Re:More BS? (0, Troll)

mi (197448) | more than 4 years ago | (#32185852)

I'm not aware of any place which rounds upwards to the nearest hour

You are not aware, therefor it must be BS...

At any rate, I think it was libertarians who were into everything being solved by contract not by regulation

Yes, a contract. A contract with the worker, not their union. Surely, workers are entitled (by freedom of association) to form any groups, etc. But no one — neither the giant automakers nor the nanny-hiring families — must be legally-bound to hire union-only. And any union-won contracts to that effect must be studied with the anti-monopoly bias.

Let's keep it simple this time: are you aware of such a situation where anyone anywhere was sued for changing their pizzeria, or ordering more Italian than Chinese? Or do you think that repeating the same falsehood

It is not any more of a "falsehood" than any other caricature. Individual consumers' tastes in food aren't (yet?) targeted, but the employers' tastes in employees already are. I argue, that these aren't different from each other.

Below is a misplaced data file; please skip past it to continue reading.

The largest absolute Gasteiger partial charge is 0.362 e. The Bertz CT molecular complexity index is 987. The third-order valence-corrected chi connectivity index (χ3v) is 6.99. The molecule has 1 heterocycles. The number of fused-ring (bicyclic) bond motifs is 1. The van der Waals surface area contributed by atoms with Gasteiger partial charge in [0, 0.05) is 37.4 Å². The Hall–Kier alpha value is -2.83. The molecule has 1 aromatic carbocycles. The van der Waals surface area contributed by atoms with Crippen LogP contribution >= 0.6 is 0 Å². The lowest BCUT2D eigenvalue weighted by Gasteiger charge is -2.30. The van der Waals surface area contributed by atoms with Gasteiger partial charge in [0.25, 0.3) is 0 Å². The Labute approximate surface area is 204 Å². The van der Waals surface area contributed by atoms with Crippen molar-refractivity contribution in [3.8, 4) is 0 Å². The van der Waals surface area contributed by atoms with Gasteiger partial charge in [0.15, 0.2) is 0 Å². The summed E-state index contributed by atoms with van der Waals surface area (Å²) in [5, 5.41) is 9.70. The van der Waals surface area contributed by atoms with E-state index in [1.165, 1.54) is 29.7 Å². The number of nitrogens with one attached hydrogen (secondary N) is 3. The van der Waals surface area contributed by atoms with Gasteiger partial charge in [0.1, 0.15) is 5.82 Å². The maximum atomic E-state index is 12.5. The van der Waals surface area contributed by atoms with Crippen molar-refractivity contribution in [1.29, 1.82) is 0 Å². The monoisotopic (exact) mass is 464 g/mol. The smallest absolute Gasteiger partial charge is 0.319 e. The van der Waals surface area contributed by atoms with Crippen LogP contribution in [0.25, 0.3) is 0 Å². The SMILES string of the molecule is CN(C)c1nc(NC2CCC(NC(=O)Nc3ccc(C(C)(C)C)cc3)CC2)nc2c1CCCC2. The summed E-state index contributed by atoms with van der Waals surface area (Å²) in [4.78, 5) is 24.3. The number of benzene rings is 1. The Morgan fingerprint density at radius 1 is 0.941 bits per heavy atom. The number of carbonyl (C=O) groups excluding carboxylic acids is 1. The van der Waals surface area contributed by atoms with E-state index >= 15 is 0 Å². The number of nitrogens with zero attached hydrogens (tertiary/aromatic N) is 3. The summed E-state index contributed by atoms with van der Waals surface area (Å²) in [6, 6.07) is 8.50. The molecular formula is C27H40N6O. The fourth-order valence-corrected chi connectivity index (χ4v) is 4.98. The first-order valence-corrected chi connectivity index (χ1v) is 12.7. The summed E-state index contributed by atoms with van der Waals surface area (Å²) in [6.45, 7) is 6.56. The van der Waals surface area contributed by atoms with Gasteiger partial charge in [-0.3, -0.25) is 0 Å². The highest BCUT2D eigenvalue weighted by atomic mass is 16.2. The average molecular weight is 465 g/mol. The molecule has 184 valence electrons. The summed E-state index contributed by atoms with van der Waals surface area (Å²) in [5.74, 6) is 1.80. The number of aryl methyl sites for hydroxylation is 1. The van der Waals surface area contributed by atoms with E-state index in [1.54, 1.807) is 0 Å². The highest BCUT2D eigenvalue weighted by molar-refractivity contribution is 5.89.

When you call for a food delivery, you are employing the restaurant. If we were to consistently apply the same laws to all employers, we'd have to study such food-ordering habits for signs of bigotry in the same way, personnel-hiring of companies is already studied by Attorney Generals [nydailynews.com] .

Re:More BS? (1)

Moraelin (679338) | more than 4 years ago | (#32186186)

It is not any more of a "falsehood" than any other caricature.